The choir's numerous
citations and awards have included the Peabody Award for service to
American Broadcasting (1944, 1962) and the Freedom Foundation's "George
Washington Award" (1981, 1988). "Music and the Spoken Word" was voted
America's favorite classical and religious program for 1958-59. Over
100 record albums include a National Academy of Recording Arts and Sciences
"Grammy" award (1959) for Wilhousky's arrangement of the "Battle Hymn
of the Republic" and Grammy nominations in 1967 and 1987. Five "gold"
and two "platinum" records have been awarded to the choir.
singing was an integral part of LDS worship in the early Mormon communities
in Ohio, Missouri, and Illinois, the real history of the Mormon Tabernacle
Choir coincides with the establishment and progress of the Mormon settlements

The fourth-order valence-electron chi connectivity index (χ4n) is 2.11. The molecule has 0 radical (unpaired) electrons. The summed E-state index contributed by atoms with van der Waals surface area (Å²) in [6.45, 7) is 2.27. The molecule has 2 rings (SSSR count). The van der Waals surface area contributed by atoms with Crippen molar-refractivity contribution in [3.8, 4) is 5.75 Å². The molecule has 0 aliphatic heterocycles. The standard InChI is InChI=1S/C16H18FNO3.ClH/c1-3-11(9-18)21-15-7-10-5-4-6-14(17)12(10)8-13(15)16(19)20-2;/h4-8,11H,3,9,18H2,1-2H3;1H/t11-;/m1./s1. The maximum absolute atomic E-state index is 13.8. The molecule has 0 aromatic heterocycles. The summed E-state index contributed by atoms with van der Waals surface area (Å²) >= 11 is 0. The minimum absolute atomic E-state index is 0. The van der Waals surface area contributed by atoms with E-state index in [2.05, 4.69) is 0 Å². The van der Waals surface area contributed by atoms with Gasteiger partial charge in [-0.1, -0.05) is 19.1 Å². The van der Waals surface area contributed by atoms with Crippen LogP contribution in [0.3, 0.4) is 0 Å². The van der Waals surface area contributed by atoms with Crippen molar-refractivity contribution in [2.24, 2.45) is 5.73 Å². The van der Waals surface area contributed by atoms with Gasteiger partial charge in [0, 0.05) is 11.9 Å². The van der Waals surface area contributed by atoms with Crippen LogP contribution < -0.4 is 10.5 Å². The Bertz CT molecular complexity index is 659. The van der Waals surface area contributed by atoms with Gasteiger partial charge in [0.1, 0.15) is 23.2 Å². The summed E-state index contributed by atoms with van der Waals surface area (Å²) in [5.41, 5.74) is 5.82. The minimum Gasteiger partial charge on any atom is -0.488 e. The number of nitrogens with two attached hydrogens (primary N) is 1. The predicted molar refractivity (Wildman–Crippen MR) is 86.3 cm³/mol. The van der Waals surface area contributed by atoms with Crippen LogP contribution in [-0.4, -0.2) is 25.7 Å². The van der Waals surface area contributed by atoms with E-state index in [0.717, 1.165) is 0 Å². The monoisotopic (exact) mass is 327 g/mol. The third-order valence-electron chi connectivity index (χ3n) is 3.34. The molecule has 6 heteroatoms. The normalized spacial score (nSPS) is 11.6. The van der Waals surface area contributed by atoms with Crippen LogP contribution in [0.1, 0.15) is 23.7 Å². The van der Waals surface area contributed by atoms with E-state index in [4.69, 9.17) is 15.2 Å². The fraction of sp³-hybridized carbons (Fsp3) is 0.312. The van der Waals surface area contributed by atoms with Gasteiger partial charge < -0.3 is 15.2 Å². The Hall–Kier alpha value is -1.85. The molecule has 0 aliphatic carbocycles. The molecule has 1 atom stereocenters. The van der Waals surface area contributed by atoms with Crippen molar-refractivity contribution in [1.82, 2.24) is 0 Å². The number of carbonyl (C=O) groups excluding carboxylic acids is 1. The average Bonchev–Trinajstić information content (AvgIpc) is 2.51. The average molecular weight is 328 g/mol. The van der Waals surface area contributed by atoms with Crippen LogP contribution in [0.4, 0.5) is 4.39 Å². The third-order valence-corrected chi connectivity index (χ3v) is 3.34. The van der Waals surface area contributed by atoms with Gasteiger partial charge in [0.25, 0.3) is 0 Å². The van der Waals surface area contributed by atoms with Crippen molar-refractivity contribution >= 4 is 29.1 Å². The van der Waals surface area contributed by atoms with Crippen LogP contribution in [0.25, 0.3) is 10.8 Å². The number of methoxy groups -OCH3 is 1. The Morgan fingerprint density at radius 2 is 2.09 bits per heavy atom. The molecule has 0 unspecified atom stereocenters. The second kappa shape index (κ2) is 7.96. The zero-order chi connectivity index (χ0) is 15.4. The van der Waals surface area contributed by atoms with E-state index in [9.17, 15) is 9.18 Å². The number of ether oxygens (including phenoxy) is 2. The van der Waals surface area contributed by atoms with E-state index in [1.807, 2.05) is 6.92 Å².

in the Great Basin region beginning in 1847. Singing was a part of the
first general conference of the church in the Salt Lake Valley on 22
August 1847, less than one month after the arrival of the pioneer company.
The quality of such singing was significantly enhanced by the arrival
of a group of 85 Welsh converts in 1849. Brigham Young invited their
leader, John Parry, to organize a choir for the next general conference,
and this choir formed the nucleus around which the church's choral tradition
grew. The first, or "Old," Tabernacle was completed in 1851, and a small
organ handcrafted in Australia and brought to Utah by Joseph Ridges
was installed in 1857. In 1867 the present dome-roofed Tabernacle was
completed, including a new and larger organ built by Ridges and Niels
Johnson. This organ was subsequently rebuilt and enlarged by the Kimball
Company (1901) and by the Austin Company (1914-15) before being almost
entirely replaced by the present Aeolian-Skinner organ in 1948.